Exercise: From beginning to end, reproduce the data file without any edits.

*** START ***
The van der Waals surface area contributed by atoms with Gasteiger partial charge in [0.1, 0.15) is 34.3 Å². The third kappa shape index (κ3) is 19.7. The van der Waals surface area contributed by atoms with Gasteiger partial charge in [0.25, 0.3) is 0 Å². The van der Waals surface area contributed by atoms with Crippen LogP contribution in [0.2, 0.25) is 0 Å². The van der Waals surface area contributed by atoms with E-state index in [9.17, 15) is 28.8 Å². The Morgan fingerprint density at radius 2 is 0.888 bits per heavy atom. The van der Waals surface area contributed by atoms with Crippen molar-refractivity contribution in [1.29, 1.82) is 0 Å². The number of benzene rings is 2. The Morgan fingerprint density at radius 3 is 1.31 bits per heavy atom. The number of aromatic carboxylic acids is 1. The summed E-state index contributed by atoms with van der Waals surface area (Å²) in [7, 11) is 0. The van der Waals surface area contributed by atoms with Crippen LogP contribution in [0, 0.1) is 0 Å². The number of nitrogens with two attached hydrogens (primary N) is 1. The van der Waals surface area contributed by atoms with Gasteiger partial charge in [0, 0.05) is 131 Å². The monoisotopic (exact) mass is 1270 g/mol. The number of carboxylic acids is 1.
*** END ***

The van der Waals surface area contributed by atoms with Gasteiger partial charge in [0.1, 0.15) is 34.3 Å². The third kappa shape index (κ3) is 19.7. The van der Waals surface area contributed by atoms with Gasteiger partial charge in [0.25, 0.3) is 0 Å². The van der Waals surface area contributed by atoms with Crippen LogP contribution in [0.2, 0.25) is 0 Å². The van der Waals surface area contributed by atoms with E-state index in [9.17, 15) is 28.8 Å². The Morgan fingerprint density at radius 2 is 0.888 bits per heavy atom. The van der Waals surface area contributed by atoms with Crippen molar-refractivity contribution in [1.29, 1.82) is 0 Å². The number of benzene rings is 2. The Morgan fingerprint density at radius 3 is 1.31 bits per heavy atom. The number of aromatic carboxylic acids is 1. The summed E-state index contributed by atoms with van der Waals surface area (Å²) in [7, 11) is 0. The van der Waals surface area contributed by atoms with Crippen LogP contribution in [0, 0.1) is 0 Å². The number of nitrogens with two attached hydrogens (primary N) is 1. The van der Waals surface area contributed by atoms with Gasteiger partial charge in [0, 0.05) is 131 Å². The monoisotopic (exact) mass is 1270 g/mol. The number of carboxylic acids is 1.